4
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I packaged a pure python library using conda. It is tested to work with 2.7, 3.5 and 3.6 and should work on all three mayor operating systems.

I am quite surprised, that there is no command or option like conda-build-all. Instead I have to build and convert manually.

So there are two questions:

Is the idea to just put the tasks into a shell script sane? It feels wrong.

Is the shell script written in a maintaineable manner?

#!/bin/sh

# ====================================================
# Please note the bug, that for conda-build the option '--output' does
# not respect the directories given by '--output-folder':
# https://github.com/conda/conda-build/issues/1957
# ====================================================

tmp=$(dirname $(conda-build --output .))
system=$(basename $tmp)
root_dir=$(dirname $tmp)


for py_version in '2.7' '3.5' '3.6'
do
  package_name=$(basename $(conda-build --python ${py_version} --output .))
  package_path="${root_dir}/${py_version}/${system}/${package_name}"

  conda-build --no-anaconda-upload \
              --python ${py_version} \
              --output-folder "${root_dir}/${py_version}" .
  for platform in 'osx-64' 'linux-32' 'linux-64' 'win-32' 'win-64'
  do
    conda-convert -p ${platform} -o "${root_dir}/${py_version}" ${package_path}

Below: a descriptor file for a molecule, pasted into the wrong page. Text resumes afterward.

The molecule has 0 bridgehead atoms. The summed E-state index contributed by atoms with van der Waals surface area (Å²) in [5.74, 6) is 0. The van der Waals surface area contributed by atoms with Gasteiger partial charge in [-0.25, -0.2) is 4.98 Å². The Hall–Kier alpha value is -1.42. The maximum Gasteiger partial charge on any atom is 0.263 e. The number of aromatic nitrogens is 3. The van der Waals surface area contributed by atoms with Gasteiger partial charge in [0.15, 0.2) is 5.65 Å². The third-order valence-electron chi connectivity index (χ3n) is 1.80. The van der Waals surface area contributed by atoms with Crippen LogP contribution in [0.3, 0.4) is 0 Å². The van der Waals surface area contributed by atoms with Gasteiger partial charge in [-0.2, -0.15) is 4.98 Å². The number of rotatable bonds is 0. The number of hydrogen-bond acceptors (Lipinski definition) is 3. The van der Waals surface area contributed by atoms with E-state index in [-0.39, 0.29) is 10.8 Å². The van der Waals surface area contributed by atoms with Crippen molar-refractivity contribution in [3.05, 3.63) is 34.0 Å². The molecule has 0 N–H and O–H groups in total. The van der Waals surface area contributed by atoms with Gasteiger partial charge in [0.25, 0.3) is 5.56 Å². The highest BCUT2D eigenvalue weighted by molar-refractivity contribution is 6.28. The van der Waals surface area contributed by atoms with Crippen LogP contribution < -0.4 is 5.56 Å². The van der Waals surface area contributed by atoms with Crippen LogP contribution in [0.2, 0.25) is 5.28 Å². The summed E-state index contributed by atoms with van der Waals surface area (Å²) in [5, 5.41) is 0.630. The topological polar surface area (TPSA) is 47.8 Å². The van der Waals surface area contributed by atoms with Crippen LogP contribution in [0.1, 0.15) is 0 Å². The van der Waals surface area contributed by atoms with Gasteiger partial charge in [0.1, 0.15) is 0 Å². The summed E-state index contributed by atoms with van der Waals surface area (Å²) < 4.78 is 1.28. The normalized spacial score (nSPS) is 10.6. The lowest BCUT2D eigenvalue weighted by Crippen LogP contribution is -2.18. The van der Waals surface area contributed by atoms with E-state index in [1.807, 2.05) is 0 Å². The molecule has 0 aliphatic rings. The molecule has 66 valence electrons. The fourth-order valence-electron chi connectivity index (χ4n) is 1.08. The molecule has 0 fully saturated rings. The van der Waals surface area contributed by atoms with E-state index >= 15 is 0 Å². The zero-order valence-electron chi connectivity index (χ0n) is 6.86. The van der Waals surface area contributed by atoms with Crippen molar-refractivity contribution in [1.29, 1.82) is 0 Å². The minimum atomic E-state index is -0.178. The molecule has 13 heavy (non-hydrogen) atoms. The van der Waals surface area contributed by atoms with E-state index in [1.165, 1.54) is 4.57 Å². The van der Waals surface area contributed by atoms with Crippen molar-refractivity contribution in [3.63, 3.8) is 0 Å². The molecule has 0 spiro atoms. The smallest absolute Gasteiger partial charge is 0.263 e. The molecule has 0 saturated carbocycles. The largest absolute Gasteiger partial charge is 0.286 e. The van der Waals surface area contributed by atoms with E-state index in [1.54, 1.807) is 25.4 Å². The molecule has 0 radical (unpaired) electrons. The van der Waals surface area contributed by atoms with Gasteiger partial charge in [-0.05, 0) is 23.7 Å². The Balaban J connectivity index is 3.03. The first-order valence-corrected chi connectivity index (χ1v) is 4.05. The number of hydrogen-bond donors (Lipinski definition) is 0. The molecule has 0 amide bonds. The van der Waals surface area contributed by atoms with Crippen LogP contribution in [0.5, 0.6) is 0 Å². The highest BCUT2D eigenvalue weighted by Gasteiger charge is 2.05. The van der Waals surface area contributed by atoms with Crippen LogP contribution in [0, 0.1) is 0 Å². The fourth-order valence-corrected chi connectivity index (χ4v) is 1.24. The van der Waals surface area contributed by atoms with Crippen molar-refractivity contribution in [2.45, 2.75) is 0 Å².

anaconda upload "${root_dir}/${py_version}/${platform}/${package_name}"
  done
done

PS: Here you can find the module and the shell script.

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1
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Quoting

It's recommended to quote variables in command arguments that might contain spaces, for example here:

tmp=$(dirname "$(conda-build --output .)")
system=$(basename "$tmp")
root_dir=$(dirname "$tmp")

The version numbers here don't contain characters that the shell would interpret, so you could drop all the single quotes. But you don't have to.

for py_version in '2.7' '3.5' '3.6'

Here again:

package_name=$(basename $(conda-build --python ${py_version} --output .))

It would be better to quote the command arguments:

package_name=$(basename "$(conda-build --python ${py_version} --output .)")

I wouldn't double-quote ${py_version} though, because we have established earlier that it cannot possibly contain special characters.

This is fine:

package_path="${root_dir}/${py_version}/${system}/${package_name}"

But you could write simpler as:

package_path=$root_dir/$py_version/$system/$package_name

That is, the double-quoting is not necessary in variable assignments, only in command line arguments.

This is fine:

for platform in 'osx-64' 'linux-32' 'linux-64' 'win-32' 'win-64'

But you could write more concisely as:

for platform in osx-64 linux-{32,64} win-{32,64}
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  • \$\begingroup\$ Thank you very much for the detailed answer! I will pay more attention when to quote my commands \$\endgroup\$ – mcocdawc Jun 24 '17 at 13:42

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